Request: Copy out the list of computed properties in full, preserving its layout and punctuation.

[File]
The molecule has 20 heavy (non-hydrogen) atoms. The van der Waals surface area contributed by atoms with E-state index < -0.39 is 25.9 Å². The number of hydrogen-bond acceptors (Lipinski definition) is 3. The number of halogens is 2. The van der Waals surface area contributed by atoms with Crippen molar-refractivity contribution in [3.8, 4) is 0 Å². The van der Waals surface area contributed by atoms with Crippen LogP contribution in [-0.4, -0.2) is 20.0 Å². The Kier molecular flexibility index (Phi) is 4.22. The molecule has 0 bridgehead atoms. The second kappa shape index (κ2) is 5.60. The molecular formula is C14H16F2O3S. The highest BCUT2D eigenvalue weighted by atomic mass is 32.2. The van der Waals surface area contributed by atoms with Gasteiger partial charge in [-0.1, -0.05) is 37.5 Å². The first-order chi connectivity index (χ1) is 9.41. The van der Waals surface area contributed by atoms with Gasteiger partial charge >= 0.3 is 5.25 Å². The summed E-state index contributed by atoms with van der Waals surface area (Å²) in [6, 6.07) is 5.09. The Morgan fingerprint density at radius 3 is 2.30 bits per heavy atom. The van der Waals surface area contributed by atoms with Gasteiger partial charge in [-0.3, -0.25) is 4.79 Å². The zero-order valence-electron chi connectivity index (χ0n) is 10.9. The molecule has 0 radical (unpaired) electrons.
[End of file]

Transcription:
The molecule has 20 heavy (non-hydrogen) atoms. The van der Waals surface area contributed by atoms with E-state index < -0.39 is 25.9 Å². The number of hydrogen-bond acceptors (Lipinski definition) is 3. The number of halogens is 2. The van der Waals surface area contributed by atoms with Crippen molar-refractivity contribution in [3.8, 4) is 0 Å². The van der Waals surface area contributed by atoms with Crippen LogP contribution in [-0.4, -0.2) is 20.0 Å². The Kier molecular flexibility index (Phi) is 4.22. The molecule has 0 bridgehead atoms. The second kappa shape index (κ2) is 5.60. The molecular formula is C14H16F2O3S. The highest BCUT2D eigenvalue weighted by atomic mass is 32.2. The van der Waals surface area contributed by atoms with Gasteiger partial charge in [-0.1, -0.05) is 37.5 Å². The first-order chi connectivity index (χ1) is 9.41. The van der Waals surface area contributed by atoms with Gasteiger partial charge >= 0.3 is 5.25 Å². The summed E-state index contributed by atoms with van der Waals surface area (Å²) in [6, 6.07) is 5.09. The Morgan fingerprint density at radius 3 is 2.30 bits per heavy atom. The van der Waals surface area contributed by atoms with Gasteiger partial charge in [-0.3, -0.25) is 4.79 Å². The zero-order valence-electron chi connectivity index (χ0n) is 10.9. The molecule has 0 radical (unpaired) electrons.